Other objects, adaptabilities and capabilities will be understood by those skilled in the art from the foregoing and as the description progresses, reference being had to the accompanying drawings, in which:


FIG. 1 illustrates a golf club in accordance with the invention wherein the ribs are flush in the club's shaft;

FIG. 2 is a side view of the club shown in FIG. 1 with, however, the ribs in their laterally extended position;

FIG. 3 is a detailed view in partial section showing one of the ribs in its laterally extended position; and

FIG. 4 is a further detailed view showing a rib flush with the shaft of the golf club.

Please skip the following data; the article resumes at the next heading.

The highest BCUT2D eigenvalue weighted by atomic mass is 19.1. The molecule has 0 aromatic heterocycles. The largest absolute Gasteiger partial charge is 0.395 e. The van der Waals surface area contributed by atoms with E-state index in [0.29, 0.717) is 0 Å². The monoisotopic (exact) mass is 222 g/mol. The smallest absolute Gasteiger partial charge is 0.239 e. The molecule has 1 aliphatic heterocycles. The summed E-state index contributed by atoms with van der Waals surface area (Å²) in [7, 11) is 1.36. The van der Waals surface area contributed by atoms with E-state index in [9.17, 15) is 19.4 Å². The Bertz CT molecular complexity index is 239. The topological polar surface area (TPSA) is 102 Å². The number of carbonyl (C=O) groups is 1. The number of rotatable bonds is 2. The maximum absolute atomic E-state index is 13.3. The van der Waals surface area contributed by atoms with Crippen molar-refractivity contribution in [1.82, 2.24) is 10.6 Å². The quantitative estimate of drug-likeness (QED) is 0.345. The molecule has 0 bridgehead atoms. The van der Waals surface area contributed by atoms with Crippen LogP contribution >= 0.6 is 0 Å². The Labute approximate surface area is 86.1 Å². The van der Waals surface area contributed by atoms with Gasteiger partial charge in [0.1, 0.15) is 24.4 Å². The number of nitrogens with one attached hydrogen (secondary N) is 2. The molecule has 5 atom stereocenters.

In FIGS. 1 and 2, a golf club in accordance with the invention is illustrated which includes conventional parts such as the grip or handle 10, the head 11 which includes a face 12, a toe 14, a heel 15, a neck 16 and a hosel 17. The shaft 20 is connected to grip 10 and hosel 17 in a conventional manner as is well-known in the art. However, shaft 20 includes three aligned co-planar slots 21 which extend completely across the diameter of the shaft 20 and, as seen in FIGS. 1 and 4, each includes guidance rib 22. Each rib 22 is pivotally connected to shaft 20 by means of an axle comprising a rivet 24 which is received centrally in an opening or bore 25 in rib 22. It is to be understood that each axle 24 fits snugly into its corresponding bore 25 and, in the same connection, each rib 22 is received snugly within its corresponding slot 21. Preferably the ends 26 of each rib 22 are arcuate conforming to an arc which it has as its center at the center of bore 25. Also, preferably, each slot 21 has at its top and bottom a similar matching arcuate shape so that ends 26 are frictionally received thereby.